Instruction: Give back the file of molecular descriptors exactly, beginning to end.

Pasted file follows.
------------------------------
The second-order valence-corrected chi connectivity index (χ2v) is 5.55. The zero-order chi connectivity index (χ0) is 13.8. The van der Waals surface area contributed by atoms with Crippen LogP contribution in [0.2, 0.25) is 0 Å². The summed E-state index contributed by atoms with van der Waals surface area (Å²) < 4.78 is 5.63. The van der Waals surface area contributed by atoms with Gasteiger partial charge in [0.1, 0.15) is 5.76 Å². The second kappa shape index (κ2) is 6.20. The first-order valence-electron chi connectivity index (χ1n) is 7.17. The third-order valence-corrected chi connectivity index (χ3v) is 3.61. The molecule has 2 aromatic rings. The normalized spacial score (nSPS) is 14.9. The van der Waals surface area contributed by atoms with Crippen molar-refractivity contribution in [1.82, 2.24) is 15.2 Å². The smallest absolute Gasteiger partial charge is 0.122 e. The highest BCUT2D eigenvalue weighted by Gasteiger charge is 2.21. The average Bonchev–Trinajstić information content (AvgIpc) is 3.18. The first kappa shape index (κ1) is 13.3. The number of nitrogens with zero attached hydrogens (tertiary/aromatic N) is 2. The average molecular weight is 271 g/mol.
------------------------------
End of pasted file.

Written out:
The second-order valence-corrected chi connectivity index (χ2v) is 5.55. The zero-order chi connectivity index (χ0) is 13.8. The van der Waals surface area contributed by atoms with Crippen LogP contribution in [0.2, 0.25) is 0 Å². The summed E-state index contributed by atoms with van der Waals surface area (Å²) < 4.78 is 5.63. The van der Waals surface area contributed by atoms with Gasteiger partial charge in [0.1, 0.15) is 5.76 Å². The second kappa shape index (κ2) is 6.20. The first-order valence-electron chi connectivity index (χ1n) is 7.17. The third-order valence-corrected chi connectivity index (χ3v) is 3.61. The molecule has 2 aromatic rings. The normalized spacial score (nSPS) is 14.9. The van der Waals surface area contributed by atoms with Crippen molar-refractivity contribution in [1.82, 2.24) is 15.2 Å². The smallest absolute Gasteiger partial charge is 0.122 e. The highest BCUT2D eigenvalue weighted by Gasteiger charge is 2.21. The average Bonchev–Trinajstić information content (AvgIpc) is 3.18. The first kappa shape index (κ1) is 13.3. The number of nitrogens with zero attached hydrogens (tertiary/aromatic N) is 2. The average molecular weight is 271 g/mol.